4. The People

Everyone in the Program is there for a reason. Even though you may walk into your first class feeling intimidated by everyone else in the room, keep in mind they most likely feel the same way. After all, this is “Honors,” which means everyone is super-scary-smart, right? While intelligence is a common trait, it’s not the defining trait. Honors students are driven, passionate, and focused, but they are also people—students. Just like you. One of the best things about the Program is getting to build connections with others who share your interests. And yes, you might be able to do that in a 50-person lecture hall with a crowd of freshmen … but do you really want to make the job more difficult than it is already?!

PUC’s Honors Program

By Andrea James

I was inspired to write this article about the Honors Program at PUC because of my indecisiveness about choosing my major. I’m constantly waffling about whether to change my major, add this or that minor, etc. The thing that ends up always restricting me is how long it would to take to study everything I’m interested in. There simply aren’t enough hours in a day, credits in a quarter, dollars in my bank account. From my conversations with other students, my dilemma is a common one. Well, the Honors Program is here to help!

If you are unaware, the Honors Program at PUC replaces the General Education requirements with an abridged curriculum that gives students space in their schedules and credit loads to pursue double majors, minors, or to customize electives to fit their personal goals. It is compatible with any major and makes applicants to graduate, medical, or law school programs more desirable.

The Honors Program is more compelling and important than ever in this increasingly interconnected and interdependent world where all sorts of things are frequently redefined and understood in new and different ways from diverse perspectives. The mindset that the Honors Program encourages in its students and the knowledge it teaches them is becoming more and more necessary as employers are increasingly looking for people with broad knowledge bases, rather than those who have learned one specific discipline. Creative thinking and adaptability are also highly desirable traits in the current job market, and the Honors Program here at PUC fosters them along with many more, making its students more desirable to employers and better able to understand the complicated reality of the world.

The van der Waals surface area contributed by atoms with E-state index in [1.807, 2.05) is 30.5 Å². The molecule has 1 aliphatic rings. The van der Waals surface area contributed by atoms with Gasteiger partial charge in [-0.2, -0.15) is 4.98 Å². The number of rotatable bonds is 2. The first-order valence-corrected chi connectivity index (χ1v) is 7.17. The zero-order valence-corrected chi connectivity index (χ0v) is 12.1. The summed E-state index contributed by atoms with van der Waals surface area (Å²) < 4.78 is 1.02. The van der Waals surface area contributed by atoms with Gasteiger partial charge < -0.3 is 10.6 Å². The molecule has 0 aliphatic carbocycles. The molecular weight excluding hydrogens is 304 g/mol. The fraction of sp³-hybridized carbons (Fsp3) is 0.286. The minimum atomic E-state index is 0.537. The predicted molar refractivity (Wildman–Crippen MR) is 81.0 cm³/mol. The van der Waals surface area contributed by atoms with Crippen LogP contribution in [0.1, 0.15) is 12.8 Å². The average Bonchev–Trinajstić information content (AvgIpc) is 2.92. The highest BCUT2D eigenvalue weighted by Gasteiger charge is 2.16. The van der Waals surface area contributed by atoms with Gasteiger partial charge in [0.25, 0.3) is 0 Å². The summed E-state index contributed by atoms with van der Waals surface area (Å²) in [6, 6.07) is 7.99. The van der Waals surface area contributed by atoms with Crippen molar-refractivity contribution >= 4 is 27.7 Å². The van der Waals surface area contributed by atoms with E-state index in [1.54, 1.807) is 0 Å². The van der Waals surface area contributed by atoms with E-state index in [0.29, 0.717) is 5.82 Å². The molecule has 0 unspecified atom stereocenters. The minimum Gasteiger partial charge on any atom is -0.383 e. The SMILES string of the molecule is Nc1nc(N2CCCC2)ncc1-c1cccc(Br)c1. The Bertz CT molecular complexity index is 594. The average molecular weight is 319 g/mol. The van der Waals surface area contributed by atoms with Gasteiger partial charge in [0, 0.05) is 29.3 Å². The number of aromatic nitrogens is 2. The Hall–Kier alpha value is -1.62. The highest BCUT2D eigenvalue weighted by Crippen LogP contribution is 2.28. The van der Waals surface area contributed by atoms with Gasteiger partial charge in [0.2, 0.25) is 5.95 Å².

People don’t really take advantage of the seemingly infinite knowledge (admittedly a lot of which is faulty) constantly at our fingertips and the ability to connect with people from practically any culture, background, or discipline. Participating in the Honors Program gives you the skills to properly make use of all that is available to the modern individual.

Make the most of each year you’re in college and come out the other side with the skills necessary to thrive wherever you go in the course of your career. For more information on the Honors program and its requirements, visit puc.edu/honors.

Stay tuned to the blog and this Friday, hear from Honors student Emily Mathe, who shares why you might want to consider joining the Honors program!

Honors students enjoy their annual trip to Florence, Italy.

Honors students enjoy their annual trip to Florence, Italy.